Courtesy of Jamie Stone
Jamie Stone
May 11, 2018 3:15 pm

Last summer, I noticed something on Instagram that was pretty upsetting: My friend of 24 years, let’s call her “Judy,” had unfollowed me.

I remember it vividly. I was happily looking at/liking a photo that Judy had recently posted and thought, “Funny, I haven’t seen her name pop up when I post something in a while…” and boom — I checked her following list and saw that my name was missing. My heart dropped to the floor. “What?” I thought. “This has to be some kind of mistake.”

Judy and I met and became friends in the fourth grade. We called each other almost every day after school, in middle school and high school, to talk about boys, school gossip, Buffy the Vampire Slayer, and, of course, to go through the dELiA*s catalog to decide what we wanted to buy (but almost never actually did).

After we graduated high school, we were still super close since we went to colleges within an hour of each other. After college, we both lived in New York City and basically reverted right back to our high school days by emailing each other all day long while at work, then commiserating about our crappy jobs over drinks and some really fun late nights out.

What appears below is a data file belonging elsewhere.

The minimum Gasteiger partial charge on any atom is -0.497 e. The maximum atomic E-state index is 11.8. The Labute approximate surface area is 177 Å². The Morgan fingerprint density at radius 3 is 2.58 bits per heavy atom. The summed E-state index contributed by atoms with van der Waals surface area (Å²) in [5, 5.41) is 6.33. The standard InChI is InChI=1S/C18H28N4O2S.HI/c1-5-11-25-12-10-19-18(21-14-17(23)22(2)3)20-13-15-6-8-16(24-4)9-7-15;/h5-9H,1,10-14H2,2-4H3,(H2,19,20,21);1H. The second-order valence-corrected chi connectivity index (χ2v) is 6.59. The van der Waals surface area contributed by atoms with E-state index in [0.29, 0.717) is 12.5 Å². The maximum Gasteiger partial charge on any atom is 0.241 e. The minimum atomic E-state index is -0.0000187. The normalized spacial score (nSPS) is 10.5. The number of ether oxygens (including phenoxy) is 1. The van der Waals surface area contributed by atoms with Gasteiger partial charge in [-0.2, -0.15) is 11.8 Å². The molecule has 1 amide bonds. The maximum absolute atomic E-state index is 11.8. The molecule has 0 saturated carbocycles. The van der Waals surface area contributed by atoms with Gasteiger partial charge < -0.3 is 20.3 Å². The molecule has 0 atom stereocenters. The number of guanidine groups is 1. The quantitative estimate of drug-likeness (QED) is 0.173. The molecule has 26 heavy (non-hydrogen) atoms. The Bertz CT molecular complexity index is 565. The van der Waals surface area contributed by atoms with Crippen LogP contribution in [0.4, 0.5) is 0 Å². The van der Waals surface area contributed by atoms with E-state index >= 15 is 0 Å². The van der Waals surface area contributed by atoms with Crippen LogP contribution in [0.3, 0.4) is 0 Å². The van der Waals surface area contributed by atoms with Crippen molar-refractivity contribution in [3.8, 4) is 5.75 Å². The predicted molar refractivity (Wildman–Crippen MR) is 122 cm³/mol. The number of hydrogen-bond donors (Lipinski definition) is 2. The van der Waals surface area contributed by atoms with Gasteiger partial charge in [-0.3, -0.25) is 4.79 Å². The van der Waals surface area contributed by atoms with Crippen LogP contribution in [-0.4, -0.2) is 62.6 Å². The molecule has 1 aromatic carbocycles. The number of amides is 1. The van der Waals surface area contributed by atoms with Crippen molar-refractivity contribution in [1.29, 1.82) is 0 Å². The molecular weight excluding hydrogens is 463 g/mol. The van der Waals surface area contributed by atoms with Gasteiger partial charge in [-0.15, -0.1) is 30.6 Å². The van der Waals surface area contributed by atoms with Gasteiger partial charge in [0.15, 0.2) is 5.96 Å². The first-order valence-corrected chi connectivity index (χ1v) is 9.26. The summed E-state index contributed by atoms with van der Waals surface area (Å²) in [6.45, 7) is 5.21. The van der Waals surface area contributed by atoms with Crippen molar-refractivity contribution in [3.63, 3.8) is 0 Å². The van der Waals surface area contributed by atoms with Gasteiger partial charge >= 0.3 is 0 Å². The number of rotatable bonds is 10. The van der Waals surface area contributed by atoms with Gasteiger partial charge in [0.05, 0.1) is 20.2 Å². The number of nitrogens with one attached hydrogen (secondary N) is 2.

I just couldn’t believe that Judy would unfollow me. It felt like a slap in the face that signified she didn’t care about me or what went on in my life.

Courtesy of Jamie Stone

At first, I just tried to ignore it and tell myself, “It’s fine. She’s obviously having a really hard time and can’t deal with other people’s success and happiness.” But after a few weeks, it slowly started to eat away at me. I would see her “likes” pop up on other friends’ photos, and I knew I had to confront her about it.

I wrote her an email. I know a lot of people would say that a phone call is a better idea for these types of situations, but I wanted to make sure that I could get across all the hurt I was feeling, and I also knew that Judy wasn’t a confrontational person and I didn’t want her to feel like she was being ambushed on the phone.

After about 1,400 revisions, taking out parts that sounded too harsh and adding others to express how truly and deeply sad her actions made me, I sent it off. Days went by with no response (though I did tell her that I didn’t expect a reply). And then about a week later, she wrote me back.

There was no “Dude, I’m sorry — I was having an awful week and your photo just triggered me.” There was no “Oh my god, I’m so sorry Jamie. I love you and I messed up.” There was not even a “Dude, I can’t stand looking at all your Friday lipstick photos so I had to unfollow you, but I still love you and support you!” (For the record: that would’ve been totally fine by me if she had just admitted it and apologized.)

There WAS “I’m not going to fall in line and follow you on Instagram because you’ve decided that that is now a requirement in our friendship.” And there WAS “I stopped following you a while ago because what you posted did not interest me. It sucks that you feel hurt by this, but I certainly didn’t do it to hurt you.”

It was honestly just so cold and didn’t feel like the Judy I had been friends with for 24 years. I was so, so sad. I had looked at her like a sister-friend.